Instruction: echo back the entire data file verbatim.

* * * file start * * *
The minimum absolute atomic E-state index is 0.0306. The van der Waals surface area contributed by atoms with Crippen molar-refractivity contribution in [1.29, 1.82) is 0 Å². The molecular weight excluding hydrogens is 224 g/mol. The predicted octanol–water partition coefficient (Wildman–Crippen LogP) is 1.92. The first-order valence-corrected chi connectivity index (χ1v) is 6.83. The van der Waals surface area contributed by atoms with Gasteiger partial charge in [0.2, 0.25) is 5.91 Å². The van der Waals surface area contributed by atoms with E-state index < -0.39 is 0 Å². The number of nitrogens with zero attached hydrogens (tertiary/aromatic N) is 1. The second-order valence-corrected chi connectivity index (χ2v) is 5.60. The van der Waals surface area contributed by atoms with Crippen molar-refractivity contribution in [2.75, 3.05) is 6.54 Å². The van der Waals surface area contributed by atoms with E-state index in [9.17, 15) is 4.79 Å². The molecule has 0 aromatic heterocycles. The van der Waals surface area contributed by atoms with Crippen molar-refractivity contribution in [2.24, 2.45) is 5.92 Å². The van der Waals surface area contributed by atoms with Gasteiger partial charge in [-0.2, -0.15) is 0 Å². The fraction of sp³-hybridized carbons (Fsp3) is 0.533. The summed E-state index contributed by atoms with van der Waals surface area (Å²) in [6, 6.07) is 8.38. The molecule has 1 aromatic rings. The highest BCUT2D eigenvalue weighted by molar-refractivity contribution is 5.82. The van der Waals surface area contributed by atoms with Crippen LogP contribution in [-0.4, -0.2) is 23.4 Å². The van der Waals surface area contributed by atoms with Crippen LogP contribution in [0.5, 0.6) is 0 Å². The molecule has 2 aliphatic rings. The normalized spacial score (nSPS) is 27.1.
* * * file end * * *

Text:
The minimum absolute atomic E-state index is 0.0306. The van der Waals surface area contributed by atoms with Crippen molar-refractivity contribution in [1.29, 1.82) is 0 Å². The molecular weight excluding hydrogens is 224 g/mol. The predicted octanol–water partition coefficient (Wildman–Crippen LogP) is 1.92. The first-order valence-corrected chi connectivity index (χ1v) is 6.83. The van der Waals surface area contributed by atoms with Gasteiger partial charge in [0.2, 0.25) is 5.91 Å². The van der Waals surface area contributed by atoms with E-state index < -0.39 is 0 Å². The number of nitrogens with zero attached hydrogens (tertiary/aromatic N) is 1. The second-order valence-corrected chi connectivity index (χ2v) is 5.60. The van der Waals surface area contributed by atoms with Crippen molar-refractivity contribution in [2.75, 3.05) is 6.54 Å². The van der Waals surface area contributed by atoms with E-state index in [9.17, 15) is 4.79 Å². The molecule has 0 aromatic heterocycles. The van der Waals surface area contributed by atoms with Crippen molar-refractivity contribution in [2.24, 2.45) is 5.92 Å². The van der Waals surface area contributed by atoms with Gasteiger partial charge in [-0.2, -0.15) is 0 Å². The fraction of sp³-hybridized carbons (Fsp3) is 0.533. The summed E-state index contributed by atoms with van der Waals surface area (Å²) in [6, 6.07) is 8.38. The molecule has 1 aromatic rings. The highest BCUT2D eigenvalue weighted by molar-refractivity contribution is 5.82. The van der Waals surface area contributed by atoms with Crippen LogP contribution in [-0.4, -0.2) is 23.4 Å². The van der Waals surface area contributed by atoms with Crippen LogP contribution in [0.5, 0.6) is 0 Å². The molecule has 2 aliphatic rings. The normalized spacial score (nSPS) is 27.1.